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Member Showcase

Thursday, April 18, 2024, 7:30 PM until 9:00 PM Eastern Time (US & Canada) (UTC-05:00)
Additional Info:
Event Contact(s):
Nathan Shepherd
Education Meeting
Registration is required
Payment In Full In Advance Only
No Fee

Planning a Research Trip

The “planning” a genealogy research trip is a journey even before you arrive at the destination, whether a county archive, library, genealogy society, or a local museum. Consider what family lines/surnames to research, high level goals, specific research questions, cluster of counties in a region, organizations, types of records to focus on, maps, how to give a librarian specific enough information without drowning him/her in data, and so on.  Sometimes as you contact a library or genealogy society, they’ll give you online collections to explore that you didn’t know about.  So, starting several months in advance helps you turn over all those stones before you arrive onsite. In this session, Lea will tell her stories about her research trips in Georgia during 2023, with slides that can be used a checklist as you prep for your own research journeys. 

Lea Edwards of Fairfax, Virginia, is a member of the FxGS Education Committee, the Lineage Research Chair for the Fairfax Chapter DAR, and has been running a Genealogy SIG for her DAR chapter for four years.  She retired in 2019 and began her search of family lines back to the 1700s and 1600s in Virginia, the Carolinas, and Georgia. Lea was a Federal Government contractor for 20 years as a strategic planning/organizational development facilitator and trainer.  Before that she had worked for the American Red Cross for 16 years, with a focus on public health and safety programs, later corporate planning and evaluation.  She has lived in Northern Virginia since 1980, having grown up in Wilmington, Delaware.  She has a BS in Nursing and Masters in Health Education and Adult Learning.

Here's Lea's handdout:  Planning Genealogy Research Trips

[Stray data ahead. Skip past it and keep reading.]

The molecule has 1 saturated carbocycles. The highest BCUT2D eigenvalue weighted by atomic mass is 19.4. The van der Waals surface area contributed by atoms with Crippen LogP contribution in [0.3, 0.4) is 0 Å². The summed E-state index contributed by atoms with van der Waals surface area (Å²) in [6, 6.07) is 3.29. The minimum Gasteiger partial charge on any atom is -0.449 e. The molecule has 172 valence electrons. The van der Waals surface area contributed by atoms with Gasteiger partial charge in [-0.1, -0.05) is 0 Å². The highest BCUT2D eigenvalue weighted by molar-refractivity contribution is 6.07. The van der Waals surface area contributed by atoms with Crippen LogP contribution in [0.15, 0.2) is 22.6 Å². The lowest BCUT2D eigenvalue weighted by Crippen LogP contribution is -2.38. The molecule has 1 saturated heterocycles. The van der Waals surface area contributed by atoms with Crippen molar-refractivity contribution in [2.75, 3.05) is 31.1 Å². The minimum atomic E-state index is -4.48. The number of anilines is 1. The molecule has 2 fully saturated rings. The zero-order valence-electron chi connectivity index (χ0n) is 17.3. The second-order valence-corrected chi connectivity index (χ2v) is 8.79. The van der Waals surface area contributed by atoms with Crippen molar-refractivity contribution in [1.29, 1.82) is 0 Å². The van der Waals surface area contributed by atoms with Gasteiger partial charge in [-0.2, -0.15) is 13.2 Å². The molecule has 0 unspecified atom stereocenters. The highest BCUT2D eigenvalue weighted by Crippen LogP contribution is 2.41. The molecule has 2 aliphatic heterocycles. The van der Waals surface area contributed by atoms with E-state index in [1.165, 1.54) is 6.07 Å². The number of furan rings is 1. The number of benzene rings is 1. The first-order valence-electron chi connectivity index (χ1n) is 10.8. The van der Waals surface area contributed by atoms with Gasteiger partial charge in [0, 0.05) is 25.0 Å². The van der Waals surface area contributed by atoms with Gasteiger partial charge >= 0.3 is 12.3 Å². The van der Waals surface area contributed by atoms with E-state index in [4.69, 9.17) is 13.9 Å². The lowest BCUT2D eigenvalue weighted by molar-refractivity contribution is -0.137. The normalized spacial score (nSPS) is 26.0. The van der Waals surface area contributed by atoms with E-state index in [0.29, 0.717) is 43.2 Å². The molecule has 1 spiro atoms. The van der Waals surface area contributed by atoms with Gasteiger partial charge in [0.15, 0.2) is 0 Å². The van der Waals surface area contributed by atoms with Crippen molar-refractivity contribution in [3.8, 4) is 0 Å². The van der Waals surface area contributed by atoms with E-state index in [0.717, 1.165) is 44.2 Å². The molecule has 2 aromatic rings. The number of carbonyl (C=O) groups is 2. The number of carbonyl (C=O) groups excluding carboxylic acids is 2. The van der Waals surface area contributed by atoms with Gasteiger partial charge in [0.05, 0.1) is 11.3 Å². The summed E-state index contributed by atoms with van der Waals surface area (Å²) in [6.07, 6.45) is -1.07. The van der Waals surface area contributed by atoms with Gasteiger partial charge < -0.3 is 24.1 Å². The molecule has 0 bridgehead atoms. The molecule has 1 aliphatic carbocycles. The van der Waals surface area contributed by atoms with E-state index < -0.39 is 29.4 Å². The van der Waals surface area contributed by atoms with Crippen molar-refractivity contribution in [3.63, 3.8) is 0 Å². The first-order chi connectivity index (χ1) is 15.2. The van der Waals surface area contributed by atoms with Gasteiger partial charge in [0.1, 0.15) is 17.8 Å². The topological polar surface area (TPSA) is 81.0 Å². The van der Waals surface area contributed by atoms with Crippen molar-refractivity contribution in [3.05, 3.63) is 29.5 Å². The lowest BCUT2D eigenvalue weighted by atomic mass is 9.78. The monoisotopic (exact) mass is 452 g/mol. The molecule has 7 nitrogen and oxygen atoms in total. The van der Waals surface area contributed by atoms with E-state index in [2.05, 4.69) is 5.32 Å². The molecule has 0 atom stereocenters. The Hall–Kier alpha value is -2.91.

Property and Poll Tax Records: Using Taxes to Make Death (and Life) Certain
Benjamin Franklin wrote, "In this world nothing can be said to be certain, except death and taxes." Genealogists often obsess about death records but completely neglect tax records, deeming them too hard to obtain and/or too hard to decipher. But because of the certainty of taxes, these underutilized records often yield superpowered insights into the lives, births, deaths, and livelihoods of our ancestors in the 18th and 19th centuries. Come learn what property tax and poll tax records are; when & why they were collected; what they generally contain; and how you can use them to complement and substitute for other records. The emphasis will be on Virginia and its neighboring states, but the principles will be generally applicable to any state with property and poll taxes prior to the 20th century.

Nathan Shepherd

Nathan Shepherd is the Education Team Lead for the Fairfax Genealogical Society. His interest in genealogy spans over two decades - stemming from a love of local history - and he moonlights as a teacher of adult education courses on intermediate research skills and genetic genealogy in his home county of Arlington, Virginia. His genealogical pursuits have taken him all over the United States but with emphasis in Virginia and its neighboring states, New Jersey, Pennsylvania, and the mountain west. He is currently a senior consultant in advanced analytics and artificial intelligence for a government consulting firm, where he has worked almost 15 years. He has a BA in chemistry, an MS in physics, and an MPA in Science, Technology, Environmental, and Economic Policy. 

Handouts are not yet available.

Fairfax Genealogical Society

P.O. Box 2290

Merrifield, Virginia 22116-2290